It’s a ‘red-hot spring market’
Some Boston realtors reported a strong market going into Christmas, with people rushing to make deals before the holidays hit. Many are also seeing an early start to the spring market, too.
Winter is generally a dead time in home sales. Some Boston realtors reported a strong market going into Christmas, with people rushing to make deals before the holidays hit. Many are also seeing an early start to the spring market, too.
“As far as I’m concerned, we’re pulling out of the winter with a very strong showing,” says Adam Umina, Metro Realty’s sales manager. That means the property backlog has been cleared a bit, leveling the playing field for sellers after the buyer’s market of the last year or two.
“I do find that many buyers are still looking for ‘deals’ even though sellers have already adjusted their pricing to more realistic current market values,” says broker Michelle Easter, who owns RE/MAX Cityscapes. “I see an interesting buyer mentality, a testing of sorts to still find the bottom that is reflected by low offers being placed and sellers ultimately rejecting them.”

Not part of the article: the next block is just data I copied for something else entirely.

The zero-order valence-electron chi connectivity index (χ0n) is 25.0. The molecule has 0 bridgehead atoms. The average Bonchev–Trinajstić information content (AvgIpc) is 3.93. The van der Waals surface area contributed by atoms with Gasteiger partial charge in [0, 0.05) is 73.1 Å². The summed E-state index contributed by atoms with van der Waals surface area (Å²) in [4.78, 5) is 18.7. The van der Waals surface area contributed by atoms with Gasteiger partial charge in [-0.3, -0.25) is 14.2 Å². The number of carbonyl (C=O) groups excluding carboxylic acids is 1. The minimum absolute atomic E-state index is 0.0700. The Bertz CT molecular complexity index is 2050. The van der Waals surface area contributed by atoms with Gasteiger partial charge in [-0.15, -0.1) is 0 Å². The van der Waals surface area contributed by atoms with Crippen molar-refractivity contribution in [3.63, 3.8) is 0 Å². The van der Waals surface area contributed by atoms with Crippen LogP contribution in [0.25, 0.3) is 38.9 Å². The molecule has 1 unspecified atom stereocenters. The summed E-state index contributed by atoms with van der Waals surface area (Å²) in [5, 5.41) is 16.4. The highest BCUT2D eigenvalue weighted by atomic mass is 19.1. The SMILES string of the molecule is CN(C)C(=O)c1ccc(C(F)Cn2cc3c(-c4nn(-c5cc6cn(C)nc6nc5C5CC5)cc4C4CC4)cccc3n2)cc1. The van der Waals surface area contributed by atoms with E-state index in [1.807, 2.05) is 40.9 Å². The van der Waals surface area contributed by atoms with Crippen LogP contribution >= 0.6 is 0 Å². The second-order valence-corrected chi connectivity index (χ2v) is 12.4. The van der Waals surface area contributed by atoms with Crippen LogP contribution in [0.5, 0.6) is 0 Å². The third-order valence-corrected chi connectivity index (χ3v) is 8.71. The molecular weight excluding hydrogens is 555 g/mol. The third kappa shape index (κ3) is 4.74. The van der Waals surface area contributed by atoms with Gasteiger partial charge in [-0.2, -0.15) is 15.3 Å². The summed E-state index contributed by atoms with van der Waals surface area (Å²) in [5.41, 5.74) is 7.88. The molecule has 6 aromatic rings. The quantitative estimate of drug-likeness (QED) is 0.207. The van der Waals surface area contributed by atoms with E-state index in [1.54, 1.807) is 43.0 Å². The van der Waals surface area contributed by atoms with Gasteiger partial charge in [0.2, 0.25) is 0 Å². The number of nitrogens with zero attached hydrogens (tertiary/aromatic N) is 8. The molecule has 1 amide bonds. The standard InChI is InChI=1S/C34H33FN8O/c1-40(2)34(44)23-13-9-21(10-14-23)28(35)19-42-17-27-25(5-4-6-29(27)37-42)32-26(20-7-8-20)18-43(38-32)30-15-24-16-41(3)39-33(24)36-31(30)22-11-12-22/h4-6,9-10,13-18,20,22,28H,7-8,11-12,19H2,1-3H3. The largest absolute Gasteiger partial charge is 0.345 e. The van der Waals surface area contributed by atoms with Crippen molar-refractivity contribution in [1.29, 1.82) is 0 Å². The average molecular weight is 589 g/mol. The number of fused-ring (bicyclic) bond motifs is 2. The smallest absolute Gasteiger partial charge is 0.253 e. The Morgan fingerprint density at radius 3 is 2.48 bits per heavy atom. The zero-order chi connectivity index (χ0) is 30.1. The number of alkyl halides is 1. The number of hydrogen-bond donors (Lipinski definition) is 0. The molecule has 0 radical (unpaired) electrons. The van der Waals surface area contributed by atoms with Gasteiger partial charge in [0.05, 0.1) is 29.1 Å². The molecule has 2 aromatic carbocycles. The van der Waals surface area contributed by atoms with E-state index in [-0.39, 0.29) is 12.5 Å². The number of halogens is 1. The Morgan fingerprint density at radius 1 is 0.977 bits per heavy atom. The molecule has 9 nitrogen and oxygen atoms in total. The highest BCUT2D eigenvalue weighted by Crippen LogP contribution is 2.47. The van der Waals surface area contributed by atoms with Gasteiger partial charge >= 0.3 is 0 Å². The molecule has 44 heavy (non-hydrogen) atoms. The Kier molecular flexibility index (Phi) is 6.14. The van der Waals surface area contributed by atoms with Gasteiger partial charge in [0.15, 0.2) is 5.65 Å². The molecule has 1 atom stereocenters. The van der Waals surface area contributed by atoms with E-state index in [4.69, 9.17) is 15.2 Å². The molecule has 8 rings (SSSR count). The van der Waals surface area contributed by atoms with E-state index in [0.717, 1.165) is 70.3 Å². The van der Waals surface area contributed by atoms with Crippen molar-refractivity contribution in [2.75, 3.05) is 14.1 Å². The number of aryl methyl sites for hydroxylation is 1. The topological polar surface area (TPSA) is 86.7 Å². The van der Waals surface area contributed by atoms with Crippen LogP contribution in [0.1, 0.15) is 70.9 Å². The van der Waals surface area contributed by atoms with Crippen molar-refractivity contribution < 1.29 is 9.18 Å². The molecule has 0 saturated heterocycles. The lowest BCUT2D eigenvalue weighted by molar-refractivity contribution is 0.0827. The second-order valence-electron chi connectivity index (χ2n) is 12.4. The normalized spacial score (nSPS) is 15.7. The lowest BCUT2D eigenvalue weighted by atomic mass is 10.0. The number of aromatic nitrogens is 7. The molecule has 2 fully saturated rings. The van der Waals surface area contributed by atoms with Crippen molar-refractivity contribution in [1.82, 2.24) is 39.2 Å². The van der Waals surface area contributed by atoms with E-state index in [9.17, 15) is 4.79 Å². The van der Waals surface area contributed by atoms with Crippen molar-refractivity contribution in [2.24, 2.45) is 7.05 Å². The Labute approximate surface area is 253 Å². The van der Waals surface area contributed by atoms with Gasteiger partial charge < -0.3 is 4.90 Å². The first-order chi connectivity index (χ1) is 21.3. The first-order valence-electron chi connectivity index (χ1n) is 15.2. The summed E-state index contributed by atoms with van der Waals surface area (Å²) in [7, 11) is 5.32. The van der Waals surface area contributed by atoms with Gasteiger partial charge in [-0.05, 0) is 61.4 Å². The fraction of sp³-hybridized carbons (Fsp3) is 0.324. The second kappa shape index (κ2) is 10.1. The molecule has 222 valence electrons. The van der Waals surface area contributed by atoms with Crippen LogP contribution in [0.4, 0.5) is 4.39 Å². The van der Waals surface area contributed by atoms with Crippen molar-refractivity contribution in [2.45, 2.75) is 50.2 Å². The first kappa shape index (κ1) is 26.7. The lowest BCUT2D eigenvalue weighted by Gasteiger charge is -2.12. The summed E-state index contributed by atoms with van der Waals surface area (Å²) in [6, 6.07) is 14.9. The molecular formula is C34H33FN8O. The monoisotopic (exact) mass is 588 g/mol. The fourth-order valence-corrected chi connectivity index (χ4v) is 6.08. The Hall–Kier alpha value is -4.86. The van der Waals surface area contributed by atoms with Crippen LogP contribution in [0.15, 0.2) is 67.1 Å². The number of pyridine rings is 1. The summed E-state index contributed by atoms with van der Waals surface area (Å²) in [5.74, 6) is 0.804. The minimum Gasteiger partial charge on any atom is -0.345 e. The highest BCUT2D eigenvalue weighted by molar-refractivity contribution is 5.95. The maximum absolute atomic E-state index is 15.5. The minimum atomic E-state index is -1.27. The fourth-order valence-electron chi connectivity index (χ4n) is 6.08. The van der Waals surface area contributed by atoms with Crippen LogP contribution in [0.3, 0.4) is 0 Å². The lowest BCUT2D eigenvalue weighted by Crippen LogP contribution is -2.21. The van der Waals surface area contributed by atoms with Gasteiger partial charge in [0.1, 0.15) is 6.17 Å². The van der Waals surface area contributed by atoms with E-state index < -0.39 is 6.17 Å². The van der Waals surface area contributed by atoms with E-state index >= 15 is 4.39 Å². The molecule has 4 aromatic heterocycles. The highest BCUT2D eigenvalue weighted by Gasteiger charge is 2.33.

“Buyers are coming out of hibernation to take advantage of the great deals and still record-low interest rates,” agrees Umina. “The market has been picking up steam since the New Year, and it’s snowballing into a red-hot spring market.”
Where the market is strong
Downtown condo activity is particularly strong and stable. According to Joseph Laurano — who oversees Berkeley Investments’ residential development and marketing arm, ResMark — figures for this past October through December show the average price was up by more than 20 percent than comparable 2009 activity. Comparing 2010 to 2011 figures for Jan. 1 through March 9, however, shows transactions are down roughly 20 percent; but still, the price is up.
“Huge fluctuations due to seasonality, in my view, are somewhat of a myth,” says Laurano, who thinks the serious buyer or seller soldiers on. “The number of people looking may fluctuate, but the number of deals historically remains steady.”